People say “kids love labs”. One of the reasons kids love labs is the extra potential for socialization they represent. So students don’t waste lab time, you’d better prepare the hell out of them.
First, and foremost, is safety. I always told students that, from the moment they entered the lab until they returned to their desks, they were to have an apron and goggles on. Raising glasses to look at something more closely, or write something down, produced an immediate detention.
If a student was acting out, I removed him, or, less likely, her, from the lab.
Second was lab cleanliness. I wanted the lab as clean after the lab as before. A professional-looking space might produce professional results.
I would always spend lot of time before students went into the lab, talking about what they were doing. We’d talk about where they were most likely to get injured (cuts and burns lead that list), how to handle equipment and chemicals, disposal of wastes, and techniques specific to that lab. When I discovered that the voluminous Handbook of Lab Safety had gruesome colored pictures of eyes injured by acids and bases, I shared them before appropriate labs.
I’d have students read the lab beforehand, and we’d discuss the objective in the lab, and what concrete, and gradable, products they would be producing.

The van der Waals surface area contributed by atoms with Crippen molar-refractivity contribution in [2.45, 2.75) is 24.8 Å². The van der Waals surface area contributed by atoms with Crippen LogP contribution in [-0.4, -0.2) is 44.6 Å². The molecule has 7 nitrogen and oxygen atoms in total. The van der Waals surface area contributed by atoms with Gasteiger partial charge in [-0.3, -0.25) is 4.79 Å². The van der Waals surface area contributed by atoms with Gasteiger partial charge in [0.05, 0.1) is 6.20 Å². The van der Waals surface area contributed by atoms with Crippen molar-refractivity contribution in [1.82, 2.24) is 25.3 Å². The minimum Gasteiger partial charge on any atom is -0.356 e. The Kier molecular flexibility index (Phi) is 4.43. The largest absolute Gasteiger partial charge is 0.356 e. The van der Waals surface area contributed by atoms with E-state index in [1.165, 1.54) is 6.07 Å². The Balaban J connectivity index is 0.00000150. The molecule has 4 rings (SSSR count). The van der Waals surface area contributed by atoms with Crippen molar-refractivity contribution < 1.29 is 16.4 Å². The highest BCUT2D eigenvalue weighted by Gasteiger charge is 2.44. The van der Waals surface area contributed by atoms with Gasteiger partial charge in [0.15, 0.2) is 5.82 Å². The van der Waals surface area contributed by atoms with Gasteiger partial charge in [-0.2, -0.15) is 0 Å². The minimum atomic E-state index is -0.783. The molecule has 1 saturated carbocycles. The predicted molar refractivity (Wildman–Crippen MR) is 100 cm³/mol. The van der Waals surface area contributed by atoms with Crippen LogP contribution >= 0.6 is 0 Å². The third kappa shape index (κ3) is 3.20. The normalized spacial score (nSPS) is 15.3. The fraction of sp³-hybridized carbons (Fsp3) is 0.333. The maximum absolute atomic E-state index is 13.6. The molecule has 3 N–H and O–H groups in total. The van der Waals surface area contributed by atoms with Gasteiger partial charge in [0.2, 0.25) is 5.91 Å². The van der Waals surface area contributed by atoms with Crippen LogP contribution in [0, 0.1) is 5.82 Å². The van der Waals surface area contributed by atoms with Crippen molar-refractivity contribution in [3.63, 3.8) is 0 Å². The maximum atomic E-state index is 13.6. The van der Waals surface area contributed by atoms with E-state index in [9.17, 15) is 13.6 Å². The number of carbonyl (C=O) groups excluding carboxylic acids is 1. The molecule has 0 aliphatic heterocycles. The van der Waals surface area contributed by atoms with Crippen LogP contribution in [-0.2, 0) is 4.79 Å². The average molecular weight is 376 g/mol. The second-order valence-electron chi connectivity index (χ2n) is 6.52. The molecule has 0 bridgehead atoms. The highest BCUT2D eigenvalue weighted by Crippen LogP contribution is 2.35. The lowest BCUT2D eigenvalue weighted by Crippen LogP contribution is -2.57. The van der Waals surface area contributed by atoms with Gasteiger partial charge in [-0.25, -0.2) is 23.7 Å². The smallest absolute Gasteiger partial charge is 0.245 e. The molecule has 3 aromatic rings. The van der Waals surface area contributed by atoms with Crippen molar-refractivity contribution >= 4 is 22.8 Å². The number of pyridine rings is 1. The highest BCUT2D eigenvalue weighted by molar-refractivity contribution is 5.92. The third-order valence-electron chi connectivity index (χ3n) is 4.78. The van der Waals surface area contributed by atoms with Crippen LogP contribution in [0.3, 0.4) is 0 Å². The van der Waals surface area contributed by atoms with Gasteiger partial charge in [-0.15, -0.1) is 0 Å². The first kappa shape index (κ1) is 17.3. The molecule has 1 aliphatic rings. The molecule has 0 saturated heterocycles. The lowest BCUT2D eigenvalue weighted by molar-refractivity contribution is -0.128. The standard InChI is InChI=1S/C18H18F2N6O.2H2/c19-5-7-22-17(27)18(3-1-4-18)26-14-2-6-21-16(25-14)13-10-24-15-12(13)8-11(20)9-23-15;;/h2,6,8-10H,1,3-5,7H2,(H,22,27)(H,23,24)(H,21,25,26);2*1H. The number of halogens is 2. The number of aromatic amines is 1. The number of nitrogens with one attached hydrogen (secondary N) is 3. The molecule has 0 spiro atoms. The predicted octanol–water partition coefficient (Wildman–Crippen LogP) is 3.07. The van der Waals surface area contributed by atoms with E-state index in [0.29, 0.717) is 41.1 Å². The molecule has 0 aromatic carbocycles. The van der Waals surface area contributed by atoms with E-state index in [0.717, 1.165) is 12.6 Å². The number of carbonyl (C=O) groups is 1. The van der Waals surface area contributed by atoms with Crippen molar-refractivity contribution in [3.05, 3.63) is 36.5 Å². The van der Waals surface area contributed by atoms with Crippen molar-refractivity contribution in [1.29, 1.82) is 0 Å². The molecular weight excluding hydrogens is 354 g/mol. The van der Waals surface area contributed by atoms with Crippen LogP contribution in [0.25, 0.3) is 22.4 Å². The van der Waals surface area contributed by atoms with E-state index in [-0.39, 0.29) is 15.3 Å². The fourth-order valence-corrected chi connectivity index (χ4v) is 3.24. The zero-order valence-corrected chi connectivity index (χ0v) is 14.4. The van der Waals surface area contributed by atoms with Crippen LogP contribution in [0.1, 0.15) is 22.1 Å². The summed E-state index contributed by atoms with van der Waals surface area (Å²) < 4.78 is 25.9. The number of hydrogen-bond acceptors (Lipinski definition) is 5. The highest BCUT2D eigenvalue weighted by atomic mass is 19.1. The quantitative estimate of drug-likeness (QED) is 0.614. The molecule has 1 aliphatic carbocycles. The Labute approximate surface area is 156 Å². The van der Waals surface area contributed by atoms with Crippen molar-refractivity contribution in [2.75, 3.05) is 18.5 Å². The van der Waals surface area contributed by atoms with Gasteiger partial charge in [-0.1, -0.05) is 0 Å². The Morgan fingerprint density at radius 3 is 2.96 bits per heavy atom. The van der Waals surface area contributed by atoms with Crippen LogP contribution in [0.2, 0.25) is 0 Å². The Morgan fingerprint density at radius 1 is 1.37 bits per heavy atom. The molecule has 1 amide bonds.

And then, fingers crossed, I’d send them into the lab.
From Getting Organized- Professionally
In learning about the history of American education while at Stanford, I learned about people like John Dewey, who had helped shape the education system. In the early 1970’s, it seemed that the country was in need of a new visionary, for a system to evolve with rapidly changing times.
At the same time as I was in college and graduate school, that visionary was emerging.
His name was Albert Shanker.
Shanker had led teachers’ strikes in New York City that made him a prominent local figure, while creating social turmoil throughout the city. As such, he inspired a joke in Woody Allen’s “Sleeper.” The film was about a man who awakes after a Rip Van Winkle-like sleep, to a future that follows a great war. When the character asks how The Great War began, he is told “A man named Al Shanker got hold of an atom bomb.”
That was kind of a New Yorker’s inside joke when the film came out. However, Shanker rose through the ranks of the American Federation of Teachers to its top. The AFT was more of an urban educators’ association, more likely to play the hardball of city politics. The NEA seemed to look down its nose at the AFT.
However, Shanker evolved as an educational reformer, and took the AFT along with him.
I read about Shanker in places other than the tedious publications I received as an NEA member. He worked with progressive local affiliates, including Rochester, New York, to promote ideas such as mentoring and merit pay.